Postnasal drip is mucous that runs from the nose down the back of the throat, often causing a cough, according to the American Academy of Family Physicians. The purpose of mucous is to lubricate and clean nasal passages. Under normal circumstances, the mucous is swallowed without the individual realizing it. When mucous production is excessive because of allergies, a cold or a sinus infection, the fluid can accumulate in the back of the throat and trigger the cough reflex. The cough may be worse at night, interrupting the patient's sleep.
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Drink eight to 12 glasses of water or other beverages that do not contain alcohol or caffeine, notes the National Institutes of Health.
Avoid allergens that cause postnasal drip. Common causes include dust, pollen, mold, pets, plants, chemical fumes, grass or cleaning agents, according to the American Academy of Family Physicians. If you are not sure of the cause, keep a calendar or journal of your symptoms to help you determine what triggers allergy symptoms.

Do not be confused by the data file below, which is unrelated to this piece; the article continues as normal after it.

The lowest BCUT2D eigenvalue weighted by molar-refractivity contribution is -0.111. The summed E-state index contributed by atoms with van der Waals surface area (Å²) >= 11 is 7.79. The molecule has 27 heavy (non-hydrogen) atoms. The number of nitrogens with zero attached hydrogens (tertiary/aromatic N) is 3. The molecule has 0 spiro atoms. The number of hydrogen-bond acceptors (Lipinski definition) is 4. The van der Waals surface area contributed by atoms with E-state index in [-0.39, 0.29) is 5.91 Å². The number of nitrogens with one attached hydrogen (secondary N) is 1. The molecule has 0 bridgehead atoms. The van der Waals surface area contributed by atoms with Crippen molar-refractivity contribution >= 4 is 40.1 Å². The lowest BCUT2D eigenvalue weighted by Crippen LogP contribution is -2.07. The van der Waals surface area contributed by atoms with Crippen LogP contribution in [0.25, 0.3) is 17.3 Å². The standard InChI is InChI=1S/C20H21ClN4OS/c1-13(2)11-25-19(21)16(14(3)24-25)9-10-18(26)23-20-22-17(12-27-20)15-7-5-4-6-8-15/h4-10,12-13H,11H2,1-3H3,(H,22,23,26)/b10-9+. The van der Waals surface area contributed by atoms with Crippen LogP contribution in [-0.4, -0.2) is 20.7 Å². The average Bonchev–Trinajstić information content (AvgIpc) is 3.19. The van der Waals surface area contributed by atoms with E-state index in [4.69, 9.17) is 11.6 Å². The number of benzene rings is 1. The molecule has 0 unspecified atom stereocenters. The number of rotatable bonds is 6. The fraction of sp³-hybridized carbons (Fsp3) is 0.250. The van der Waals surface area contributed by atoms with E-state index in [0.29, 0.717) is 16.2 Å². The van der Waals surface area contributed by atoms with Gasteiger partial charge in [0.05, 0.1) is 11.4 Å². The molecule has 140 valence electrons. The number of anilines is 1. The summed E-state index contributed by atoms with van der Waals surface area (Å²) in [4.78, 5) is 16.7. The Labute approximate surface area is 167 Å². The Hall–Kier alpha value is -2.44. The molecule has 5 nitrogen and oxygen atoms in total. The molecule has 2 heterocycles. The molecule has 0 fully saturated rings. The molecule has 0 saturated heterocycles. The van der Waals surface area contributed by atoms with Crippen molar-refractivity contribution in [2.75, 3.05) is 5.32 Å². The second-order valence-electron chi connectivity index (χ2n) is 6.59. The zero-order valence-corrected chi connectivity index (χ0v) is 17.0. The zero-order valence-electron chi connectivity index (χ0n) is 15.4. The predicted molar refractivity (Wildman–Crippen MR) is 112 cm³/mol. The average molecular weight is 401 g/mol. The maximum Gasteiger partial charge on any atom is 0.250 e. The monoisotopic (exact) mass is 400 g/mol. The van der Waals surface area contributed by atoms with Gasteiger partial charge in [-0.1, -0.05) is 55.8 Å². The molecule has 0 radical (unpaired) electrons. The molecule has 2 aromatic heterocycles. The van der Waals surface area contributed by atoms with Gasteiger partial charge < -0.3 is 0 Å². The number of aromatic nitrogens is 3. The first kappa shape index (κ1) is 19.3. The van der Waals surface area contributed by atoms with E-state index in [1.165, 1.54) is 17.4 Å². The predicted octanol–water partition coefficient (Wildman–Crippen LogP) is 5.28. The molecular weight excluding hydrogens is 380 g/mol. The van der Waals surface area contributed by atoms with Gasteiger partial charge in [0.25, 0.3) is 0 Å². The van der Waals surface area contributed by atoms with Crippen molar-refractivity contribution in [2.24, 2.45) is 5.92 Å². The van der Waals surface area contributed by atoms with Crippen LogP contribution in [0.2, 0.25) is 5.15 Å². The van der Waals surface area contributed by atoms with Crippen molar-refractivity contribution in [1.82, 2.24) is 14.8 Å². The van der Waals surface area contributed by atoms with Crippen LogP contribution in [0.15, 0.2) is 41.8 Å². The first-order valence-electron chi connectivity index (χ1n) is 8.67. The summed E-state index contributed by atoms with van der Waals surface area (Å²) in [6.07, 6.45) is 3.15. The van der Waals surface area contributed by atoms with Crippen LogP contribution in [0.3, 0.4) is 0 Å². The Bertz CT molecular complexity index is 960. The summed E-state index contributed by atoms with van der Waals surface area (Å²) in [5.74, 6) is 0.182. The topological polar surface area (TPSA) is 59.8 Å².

Stop smoking and avoid second-hand smoke regardless of the cause of the cough, according to the Mayo Clinic. Smoke irritates the nose and mouth and increases coughing.
Turn on a humidifier or vaporizer to increase humidity in the room.
Rub your chest with an over-the-counter camphor or menthol preparation. Inhaling the vapors can soothe a cough.
Take an over-the-counter cough syrup preparation with dextromethorphan. Cough drops or honey in hot water or tea can also be soothing.
Administer saline--saltwater--eye drops or nasal spray that are available over-the-counter. Other over-the-counter nasal sprays may also be helpful but patients should take them for only three days at a time to avoid side effects, according to NIH.
Take over-the-counter antihistamines to reduce mucous production, according to NIH. Do not drive or use heavy machinery when taking these medications because they cause drowsiness.